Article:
Note: I may earn money or products from the companies, products, or links mentioned in this post.
I have a confession to make… I was absolutely terrified to start potty training my first child.
Even though I started babysitting when I was thirteen, helped in Sunday School and in the nursery at my church, and was a nanny for over ten years, I still struggled with how to even start potty training my son with special needs.
Now, I have two special needs kids and both are almost fully potty-trained, but it required A LOT of outside help from doctors and therapists. I wanted to give special needs families some tips on how to make the transition to potty training so I asked Kristin from Little Mama Jama to write a guest post about it. Here are her tips!
How to Start Potty Training Your Special Needs Child
Potty training easily makes the list of least favorite parenting milestones! Before we potty trained our first child, I experienced months of anxiety. Is he ready? Will he have meltdowns about using the potty? Should I purchase a steam cleaner for the carpet?
Potty training required a lot of patience on our part, but it was worth it! We found these five things helped us navigate the process of potty training our special needs children:
1. Let Your Child Take the Lead.
We tried to potty train our son when he was two years old. He figured out how to control it and turned it into a game. The bottom line: he wasn’t ready.
We tabled the idea until he was excited about the process. Your child will often tell you – verbally or non-verbally – when he is ready. Involve your child by allowing them to pick out underwear or select a potty seat.
As with every aspect of special needs parenting, we need to approach potty training with patience. There will be messes to clean up. There will be setbacks and frustrations.
Consistency, which is always critical for our children, is also the key to potty training. If we remain patient and consistent, the rewards are big. Our kids will learn at their own pace.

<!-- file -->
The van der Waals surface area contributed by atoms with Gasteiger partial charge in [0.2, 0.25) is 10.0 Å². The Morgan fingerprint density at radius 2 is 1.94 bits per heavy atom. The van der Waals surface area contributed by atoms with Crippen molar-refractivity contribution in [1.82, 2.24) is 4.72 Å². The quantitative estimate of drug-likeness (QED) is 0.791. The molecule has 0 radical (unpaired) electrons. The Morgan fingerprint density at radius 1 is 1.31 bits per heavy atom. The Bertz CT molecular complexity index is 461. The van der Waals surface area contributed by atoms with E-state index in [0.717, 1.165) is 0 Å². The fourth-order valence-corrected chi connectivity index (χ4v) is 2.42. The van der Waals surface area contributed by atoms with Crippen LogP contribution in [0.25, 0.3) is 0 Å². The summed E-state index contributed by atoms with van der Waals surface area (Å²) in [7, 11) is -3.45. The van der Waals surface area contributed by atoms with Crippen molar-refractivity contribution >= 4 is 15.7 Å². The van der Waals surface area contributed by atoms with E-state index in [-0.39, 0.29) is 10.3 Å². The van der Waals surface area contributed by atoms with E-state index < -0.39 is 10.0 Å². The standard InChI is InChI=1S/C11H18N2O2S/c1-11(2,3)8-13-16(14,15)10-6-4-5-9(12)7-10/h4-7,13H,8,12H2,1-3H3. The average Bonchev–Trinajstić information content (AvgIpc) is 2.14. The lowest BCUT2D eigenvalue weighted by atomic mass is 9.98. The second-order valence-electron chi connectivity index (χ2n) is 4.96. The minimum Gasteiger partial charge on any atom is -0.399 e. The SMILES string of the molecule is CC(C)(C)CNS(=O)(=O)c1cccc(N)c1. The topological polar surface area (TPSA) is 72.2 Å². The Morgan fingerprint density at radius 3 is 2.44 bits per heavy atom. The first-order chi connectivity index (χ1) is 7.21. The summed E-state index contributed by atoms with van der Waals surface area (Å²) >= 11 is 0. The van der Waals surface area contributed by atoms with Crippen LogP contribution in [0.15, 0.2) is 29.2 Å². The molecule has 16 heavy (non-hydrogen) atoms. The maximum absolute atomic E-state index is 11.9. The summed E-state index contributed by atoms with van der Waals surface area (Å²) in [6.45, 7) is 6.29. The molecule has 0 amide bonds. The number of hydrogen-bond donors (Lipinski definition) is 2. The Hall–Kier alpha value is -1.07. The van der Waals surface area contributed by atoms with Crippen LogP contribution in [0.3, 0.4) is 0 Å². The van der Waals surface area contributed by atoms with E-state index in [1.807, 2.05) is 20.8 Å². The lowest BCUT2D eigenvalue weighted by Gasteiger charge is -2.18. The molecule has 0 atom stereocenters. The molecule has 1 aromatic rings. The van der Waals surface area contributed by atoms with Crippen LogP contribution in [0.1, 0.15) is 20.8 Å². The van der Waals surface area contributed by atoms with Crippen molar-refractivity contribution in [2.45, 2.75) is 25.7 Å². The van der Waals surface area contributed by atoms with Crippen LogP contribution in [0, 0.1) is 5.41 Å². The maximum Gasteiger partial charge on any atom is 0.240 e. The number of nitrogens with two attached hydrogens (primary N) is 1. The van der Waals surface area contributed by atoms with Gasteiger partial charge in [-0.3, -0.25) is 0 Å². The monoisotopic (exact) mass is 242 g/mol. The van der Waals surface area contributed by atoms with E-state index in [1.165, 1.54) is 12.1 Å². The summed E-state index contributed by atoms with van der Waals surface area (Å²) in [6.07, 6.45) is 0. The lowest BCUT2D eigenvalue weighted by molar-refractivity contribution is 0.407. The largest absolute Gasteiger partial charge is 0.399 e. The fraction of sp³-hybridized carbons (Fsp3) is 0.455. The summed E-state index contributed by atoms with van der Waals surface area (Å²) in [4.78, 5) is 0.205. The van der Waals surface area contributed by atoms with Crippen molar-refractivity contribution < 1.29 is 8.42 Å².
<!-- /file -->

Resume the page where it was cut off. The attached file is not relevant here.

3. Ease the Transitions.
Transitions can be extremely challenging for our children. Providing verbal and visual cues will help your child with what is to come. Use timers, picture schedules, social stories and/or verbal warnings to prepare them for using the bathroom. Sing his favorite song or read her favorite book while they sit on the potty to help them cope with the change.
4. Use Rewards.
Every time our children kept their underwear dry, we praised them and allowed them to place their sticker of choice on a potty chart. Stickers may not interest your child, but use something that motivates them.
Our children were rewarded after bowel movements on the toilet with one wrapped gift (approximately $1 in value) to celebrate their achievement. Positive reinforcement is important!
5. Incorporate Something They Enjoy.
We sang our son’s favorite song each time he washed his hands. It was difficult for him to lather the soap by rubbing his hands together, but we worked on the mechanics of hand washing while making it an enjoyable activity. Incorporate your child’s interests into the potty training process to make it a positive, fun activity.
Potty training a special needs child can be a daunting process. With consistency, patience and a reinforcing, positive approach, we can make it a better experience for the whole family.
Were you nervous about starting potty training for the first time? What tips and tricks did you use in potty training your special needs child?
Kristin Novotny is the lifestyle blogger behind Little Mama Jama, which focuses on special needs parenting, DIY, and recipes. She lives in Green Bay, Wisconsin, with her husband and her two children with autism. When she’s not reaching for her next cup of coffee, you’ll find her planning her next DIY project.